Right-wing extremist attitudes are on the rise in parts of Germany

Far-right supporters take part in a rally organized by the neo-Nazi party, the National Democratic Party (NPD), in the eastern German city of Gera in this archive photo from 2011.

Right-wing extremist attitudes are on the rise in parts of Germany, particularly in the east, according to a study released on Monday. Young people appear to be at the highest risk, the researchers warn. They are calling for greater social engagement and educational programs to combat the problem of xenophobia.

As Germany continues to grapple with the fallout of the discovery of the murderous far-right terrorist group the National Socialist Underground (NSU), researchers have come to the “unsettling” conclusion that right-wing extremist thought has increased in the country.

Just last week, federal prosecutors formally chargedthe last surviving member of the neo-Nazi NSU, which is suspected of committing 10 murders, two bomb attacks and 15 armed robberies in the last 12 years. The case shocked Germany when it broke last year, bringing the issue of right-wing extremism to the forefront of public debate. Though some argue that it exists only on the fringes of society, the researchers behind the study released on Monday conclude that these attitudes are widespread throughout Germany.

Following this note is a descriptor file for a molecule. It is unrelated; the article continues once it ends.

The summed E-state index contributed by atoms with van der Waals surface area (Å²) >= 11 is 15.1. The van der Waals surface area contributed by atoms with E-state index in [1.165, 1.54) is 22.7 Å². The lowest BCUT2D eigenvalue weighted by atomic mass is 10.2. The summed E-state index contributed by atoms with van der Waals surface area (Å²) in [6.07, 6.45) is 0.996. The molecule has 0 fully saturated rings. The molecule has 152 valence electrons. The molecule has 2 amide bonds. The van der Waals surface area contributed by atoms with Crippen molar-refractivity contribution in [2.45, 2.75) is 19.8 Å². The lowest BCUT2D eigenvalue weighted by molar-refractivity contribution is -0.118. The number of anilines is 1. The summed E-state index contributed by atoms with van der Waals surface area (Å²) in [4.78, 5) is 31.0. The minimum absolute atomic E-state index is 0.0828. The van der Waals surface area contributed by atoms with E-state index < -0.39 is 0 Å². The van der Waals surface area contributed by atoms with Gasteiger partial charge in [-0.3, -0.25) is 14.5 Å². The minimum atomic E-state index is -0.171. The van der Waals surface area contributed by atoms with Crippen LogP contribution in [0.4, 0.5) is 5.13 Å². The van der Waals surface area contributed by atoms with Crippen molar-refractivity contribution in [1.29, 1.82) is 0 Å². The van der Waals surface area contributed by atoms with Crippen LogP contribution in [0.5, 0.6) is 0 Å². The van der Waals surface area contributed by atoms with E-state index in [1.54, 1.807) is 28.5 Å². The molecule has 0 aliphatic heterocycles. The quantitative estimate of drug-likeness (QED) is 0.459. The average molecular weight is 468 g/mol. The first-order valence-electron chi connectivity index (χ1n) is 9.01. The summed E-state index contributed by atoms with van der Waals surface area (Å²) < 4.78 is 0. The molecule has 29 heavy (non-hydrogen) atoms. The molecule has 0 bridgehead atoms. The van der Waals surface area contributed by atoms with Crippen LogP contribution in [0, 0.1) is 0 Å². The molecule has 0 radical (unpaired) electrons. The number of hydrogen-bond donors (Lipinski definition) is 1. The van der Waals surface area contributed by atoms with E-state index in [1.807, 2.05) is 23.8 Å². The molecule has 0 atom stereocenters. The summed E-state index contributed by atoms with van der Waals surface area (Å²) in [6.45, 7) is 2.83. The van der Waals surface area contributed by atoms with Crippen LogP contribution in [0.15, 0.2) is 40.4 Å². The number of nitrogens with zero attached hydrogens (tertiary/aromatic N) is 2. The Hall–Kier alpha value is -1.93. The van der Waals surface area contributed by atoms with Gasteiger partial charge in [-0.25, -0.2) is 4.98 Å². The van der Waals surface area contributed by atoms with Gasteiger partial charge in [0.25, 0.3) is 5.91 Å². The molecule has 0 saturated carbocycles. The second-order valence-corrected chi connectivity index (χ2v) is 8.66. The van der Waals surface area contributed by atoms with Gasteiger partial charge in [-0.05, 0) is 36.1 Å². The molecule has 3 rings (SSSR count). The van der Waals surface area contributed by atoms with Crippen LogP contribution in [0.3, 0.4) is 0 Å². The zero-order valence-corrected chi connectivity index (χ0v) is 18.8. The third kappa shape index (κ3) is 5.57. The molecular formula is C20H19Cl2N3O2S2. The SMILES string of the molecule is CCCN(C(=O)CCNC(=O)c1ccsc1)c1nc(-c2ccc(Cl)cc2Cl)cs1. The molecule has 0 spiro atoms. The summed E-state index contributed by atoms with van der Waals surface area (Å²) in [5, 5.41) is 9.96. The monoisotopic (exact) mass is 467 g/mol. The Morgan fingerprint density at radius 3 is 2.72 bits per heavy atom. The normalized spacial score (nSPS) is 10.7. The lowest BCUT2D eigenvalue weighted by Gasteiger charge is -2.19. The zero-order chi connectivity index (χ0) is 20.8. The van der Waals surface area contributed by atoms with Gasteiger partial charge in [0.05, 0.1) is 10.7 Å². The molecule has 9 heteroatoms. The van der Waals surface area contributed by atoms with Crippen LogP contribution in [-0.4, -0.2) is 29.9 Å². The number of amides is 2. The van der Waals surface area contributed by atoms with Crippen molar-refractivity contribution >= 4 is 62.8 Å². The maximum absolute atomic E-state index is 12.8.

Starting in 2006, the Friedrich Ebert Foundation, which has ties to the center-left Social Democratic Party (SPD), began publishing “Movement in the Middle,” a series of biannual nationwide surveys the organization calls a “barometer of current anti-democratic attitudes in Germany.”

Since the publication of the last results in 2010, the foundation has registered an increase of right-wing extremist attitudes from 8.2 to 9 percent across the country, with xenophobia found to be the most prevalent manifestation, a prejudice held by 25.1 percent of the population. The development demands attention, the researchers say.

“Action at all levels — whether it is in education work, the media, civil society or democratic parties — is urgently needed,” the report says. “Because the approval that right-wing extremist messages receive within the German population is unsettling for a number of reasons.”


Spiegel has the full article

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